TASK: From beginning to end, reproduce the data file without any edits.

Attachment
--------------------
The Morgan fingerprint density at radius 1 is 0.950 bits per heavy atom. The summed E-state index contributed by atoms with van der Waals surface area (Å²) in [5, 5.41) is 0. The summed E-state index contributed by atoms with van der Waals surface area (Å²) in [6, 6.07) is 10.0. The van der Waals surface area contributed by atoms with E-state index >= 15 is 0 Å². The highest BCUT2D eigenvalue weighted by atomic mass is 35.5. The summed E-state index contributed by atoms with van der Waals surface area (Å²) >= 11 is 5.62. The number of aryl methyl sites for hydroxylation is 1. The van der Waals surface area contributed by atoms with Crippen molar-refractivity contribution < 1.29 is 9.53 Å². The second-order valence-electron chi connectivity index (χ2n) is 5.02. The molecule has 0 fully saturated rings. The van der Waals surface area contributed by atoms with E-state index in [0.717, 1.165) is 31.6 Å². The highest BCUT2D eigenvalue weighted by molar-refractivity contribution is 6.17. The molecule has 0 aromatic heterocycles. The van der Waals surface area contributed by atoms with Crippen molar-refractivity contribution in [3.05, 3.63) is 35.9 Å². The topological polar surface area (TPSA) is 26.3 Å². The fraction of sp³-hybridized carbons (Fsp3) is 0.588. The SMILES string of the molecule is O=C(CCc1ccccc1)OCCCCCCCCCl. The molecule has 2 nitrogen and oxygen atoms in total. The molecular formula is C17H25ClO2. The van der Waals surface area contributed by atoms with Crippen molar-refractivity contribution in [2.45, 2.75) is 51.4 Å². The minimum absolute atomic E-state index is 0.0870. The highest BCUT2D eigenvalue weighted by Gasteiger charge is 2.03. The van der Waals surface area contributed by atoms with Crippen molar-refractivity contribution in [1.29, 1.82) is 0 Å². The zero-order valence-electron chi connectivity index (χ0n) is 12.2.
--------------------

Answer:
The Morgan fingerprint density at radius 1 is 0.950 bits per heavy atom. The summed E-state index contributed by atoms with van der Waals surface area (Å²) in [5, 5.41) is 0. The summed E-state index contributed by atoms with van der Waals surface area (Å²) in [6, 6.07) is 10.0. The van der Waals surface area contributed by atoms with E-state index >= 15 is 0 Å². The highest BCUT2D eigenvalue weighted by atomic mass is 35.5. The summed E-state index contributed by atoms with van der Waals surface area (Å²) >= 11 is 5.62. The number of aryl methyl sites for hydroxylation is 1. The van der Waals surface area contributed by atoms with Crippen molar-refractivity contribution < 1.29 is 9.53 Å². The second-order valence-electron chi connectivity index (χ2n) is 5.02. The molecule has 0 fully saturated rings. The van der Waals surface area contributed by atoms with E-state index in [0.717, 1.165) is 31.6 Å². The highest BCUT2D eigenvalue weighted by molar-refractivity contribution is 6.17. The molecule has 0 aromatic heterocycles. The van der Waals surface area contributed by atoms with Crippen molar-refractivity contribution in [3.05, 3.63) is 35.9 Å². The topological polar surface area (TPSA) is 26.3 Å². The fraction of sp³-hybridized carbons (Fsp3) is 0.588. The SMILES string of the molecule is O=C(CCc1ccccc1)OCCCCCCCCCl. The molecule has 2 nitrogen and oxygen atoms in total. The molecular formula is C17H25ClO2. The van der Waals surface area contributed by atoms with Crippen molar-refractivity contribution in [2.45, 2.75) is 51.4 Å². The minimum absolute atomic E-state index is 0.0870. The highest BCUT2D eigenvalue weighted by Gasteiger charge is 2.03. The van der Waals surface area contributed by atoms with Crippen molar-refractivity contribution in [1.29, 1.82) is 0 Å². The zero-order valence-electron chi connectivity index (χ0n) is 12.2.